The Comptroller-General of Customs, Adewale Adeniyi has said that the Nigeria Customs Service (NCS) lost N1.3 trillion to waivers and concessions the administration of then President Muhammadu Buhari granted to investors this year.
NCS also said that it was not privy to details of the Customs $3.2 billion modernisation project.
Buhari completed his eight-year tenure on 29th May.
At a public hearing by the Senate joint committee on the 2024–2026 Medium-Term Expenditure Framework and Fiscal Strategy at the National Assembly complex in Abuja on Wednesday, Adeniyi also said that the NCS was not privy to details of the controversial Customs $3.2 billion modernisation project (also known as e-Customs) approved by the Buhari administration in April
Represented by Deputy Comptroller General Mba Musa, the Customs helmsman said: “We are not privy to details of modernisation agreement of the Nigeria Customs modernisation project”.
During the hearing, the senators inquired from the Customs CG about the details of the agreement signed by the Federal Government on the modernisation of Nigeria Customs.
Last April, the Federal Executive Council approved the NCS’ modernisation project, also known as e-customs, despite a court order restraining the Federal Government from going on with the initiative.
The Buhari administration specifically approved the implementation of the Customs modernisation project to a concessionaire.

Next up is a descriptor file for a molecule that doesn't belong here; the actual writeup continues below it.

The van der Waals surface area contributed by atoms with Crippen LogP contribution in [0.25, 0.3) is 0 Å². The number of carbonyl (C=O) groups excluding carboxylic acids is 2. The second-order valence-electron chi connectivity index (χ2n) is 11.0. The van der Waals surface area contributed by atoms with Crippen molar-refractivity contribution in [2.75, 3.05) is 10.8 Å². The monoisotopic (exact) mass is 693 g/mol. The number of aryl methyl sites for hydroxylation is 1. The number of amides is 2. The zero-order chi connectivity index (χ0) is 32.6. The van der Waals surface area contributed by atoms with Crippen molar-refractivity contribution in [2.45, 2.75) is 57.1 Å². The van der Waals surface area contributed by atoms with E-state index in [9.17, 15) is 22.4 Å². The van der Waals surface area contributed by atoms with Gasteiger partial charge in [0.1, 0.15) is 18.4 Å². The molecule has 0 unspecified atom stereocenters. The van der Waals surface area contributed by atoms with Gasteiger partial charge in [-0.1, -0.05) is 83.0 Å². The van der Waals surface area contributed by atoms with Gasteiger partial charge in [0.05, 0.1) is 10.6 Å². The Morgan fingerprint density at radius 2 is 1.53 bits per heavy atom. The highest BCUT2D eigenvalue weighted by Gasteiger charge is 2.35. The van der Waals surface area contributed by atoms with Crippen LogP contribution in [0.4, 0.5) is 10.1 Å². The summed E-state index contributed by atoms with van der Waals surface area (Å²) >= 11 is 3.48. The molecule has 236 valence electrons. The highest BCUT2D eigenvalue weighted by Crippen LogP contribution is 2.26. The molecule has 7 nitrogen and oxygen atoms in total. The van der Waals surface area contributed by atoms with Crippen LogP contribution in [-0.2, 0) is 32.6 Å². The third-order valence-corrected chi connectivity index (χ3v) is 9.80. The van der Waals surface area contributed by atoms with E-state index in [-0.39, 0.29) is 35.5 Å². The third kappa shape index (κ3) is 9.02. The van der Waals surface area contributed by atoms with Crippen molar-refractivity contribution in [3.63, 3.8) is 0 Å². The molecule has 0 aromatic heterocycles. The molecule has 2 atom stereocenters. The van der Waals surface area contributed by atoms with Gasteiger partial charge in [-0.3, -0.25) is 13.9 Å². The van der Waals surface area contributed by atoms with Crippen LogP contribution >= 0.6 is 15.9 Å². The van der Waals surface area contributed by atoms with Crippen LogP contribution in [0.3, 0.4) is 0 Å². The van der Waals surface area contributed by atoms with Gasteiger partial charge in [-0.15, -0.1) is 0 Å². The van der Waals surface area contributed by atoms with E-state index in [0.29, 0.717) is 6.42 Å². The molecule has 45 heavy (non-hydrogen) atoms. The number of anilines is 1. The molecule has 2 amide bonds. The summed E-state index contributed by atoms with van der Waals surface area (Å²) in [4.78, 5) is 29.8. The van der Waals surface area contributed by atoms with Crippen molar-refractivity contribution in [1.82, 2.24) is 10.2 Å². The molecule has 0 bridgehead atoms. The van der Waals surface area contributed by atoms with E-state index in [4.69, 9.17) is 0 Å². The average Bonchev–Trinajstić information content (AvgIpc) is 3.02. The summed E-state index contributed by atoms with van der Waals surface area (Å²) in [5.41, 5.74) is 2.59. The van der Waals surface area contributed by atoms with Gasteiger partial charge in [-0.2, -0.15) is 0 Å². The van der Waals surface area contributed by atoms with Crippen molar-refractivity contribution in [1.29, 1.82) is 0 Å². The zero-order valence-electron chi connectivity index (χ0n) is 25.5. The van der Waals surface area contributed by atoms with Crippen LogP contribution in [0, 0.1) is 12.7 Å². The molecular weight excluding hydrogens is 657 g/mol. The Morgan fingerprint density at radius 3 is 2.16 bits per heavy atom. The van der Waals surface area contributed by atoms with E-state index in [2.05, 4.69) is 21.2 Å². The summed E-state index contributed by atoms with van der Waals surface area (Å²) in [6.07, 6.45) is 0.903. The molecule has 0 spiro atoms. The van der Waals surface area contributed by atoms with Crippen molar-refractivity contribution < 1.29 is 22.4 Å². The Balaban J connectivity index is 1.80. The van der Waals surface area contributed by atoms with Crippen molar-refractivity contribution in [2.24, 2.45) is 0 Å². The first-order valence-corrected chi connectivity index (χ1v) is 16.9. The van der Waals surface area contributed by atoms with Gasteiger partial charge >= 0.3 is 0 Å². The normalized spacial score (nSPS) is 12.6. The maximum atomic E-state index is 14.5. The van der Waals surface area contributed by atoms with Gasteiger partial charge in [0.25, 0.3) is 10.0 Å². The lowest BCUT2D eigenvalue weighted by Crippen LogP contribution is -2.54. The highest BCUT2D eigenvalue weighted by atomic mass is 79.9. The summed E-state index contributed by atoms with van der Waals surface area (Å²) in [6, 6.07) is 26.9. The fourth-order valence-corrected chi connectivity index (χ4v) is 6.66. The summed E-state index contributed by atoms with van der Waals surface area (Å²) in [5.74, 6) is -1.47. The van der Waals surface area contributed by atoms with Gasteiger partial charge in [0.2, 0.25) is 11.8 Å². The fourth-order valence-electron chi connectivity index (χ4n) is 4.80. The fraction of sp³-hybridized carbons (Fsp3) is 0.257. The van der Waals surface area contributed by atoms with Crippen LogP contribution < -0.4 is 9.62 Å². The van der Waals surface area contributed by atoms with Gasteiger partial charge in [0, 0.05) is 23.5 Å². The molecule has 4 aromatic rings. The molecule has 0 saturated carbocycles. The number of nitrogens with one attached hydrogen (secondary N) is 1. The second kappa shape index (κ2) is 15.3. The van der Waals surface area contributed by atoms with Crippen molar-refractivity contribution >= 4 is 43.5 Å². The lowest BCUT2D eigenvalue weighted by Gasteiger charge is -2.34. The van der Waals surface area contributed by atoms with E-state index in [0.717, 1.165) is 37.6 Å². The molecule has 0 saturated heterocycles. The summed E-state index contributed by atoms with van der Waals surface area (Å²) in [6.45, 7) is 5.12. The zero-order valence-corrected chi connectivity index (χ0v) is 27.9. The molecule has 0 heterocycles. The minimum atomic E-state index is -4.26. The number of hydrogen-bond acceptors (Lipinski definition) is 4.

The concessionaire was granted to Bergman Securities Consultant and Suppliers Limited as the project sponsor, Africa Finance Corporation UFC as the lead financier, and Huawei Technologies was named as the lead technical service provider.
However, stakeholders knocked the project, saying it’s to mortgage the future of the service and also inimical to national security.
On the modernisation project before the Senate joint panel, Mba told the lawmakers that the NCS was not privy to details of modernisation agreement.
He said: “We are not privy to details of modernisation agreement of the Nigeria Customs Modernisation Project”.
He also declared that the NCS “would have generated more revenue to the nation’s Consolidated Revenue Fund in 2023 if not for the waivers and concessions arrangements”.
Not comfortable with the arrangement, the Chairman of the Joint Committee, Senator Sani Musa said the Senate would commence investigation into granting of waivers and concesioning in the country.
Musa said: “By now we shouldn’t be talking about concession for cement manufacturers, we should not even be talking about sugar importation.
“We should not deny ourselves revenues that we should generate to make our economy vibrant. By now, we should be consolidating on waivers given to boost revenues.
“We would review the waivers and make our recommendations. By now, you (NCS) should be meeting up on your projected target if there are no waivers”.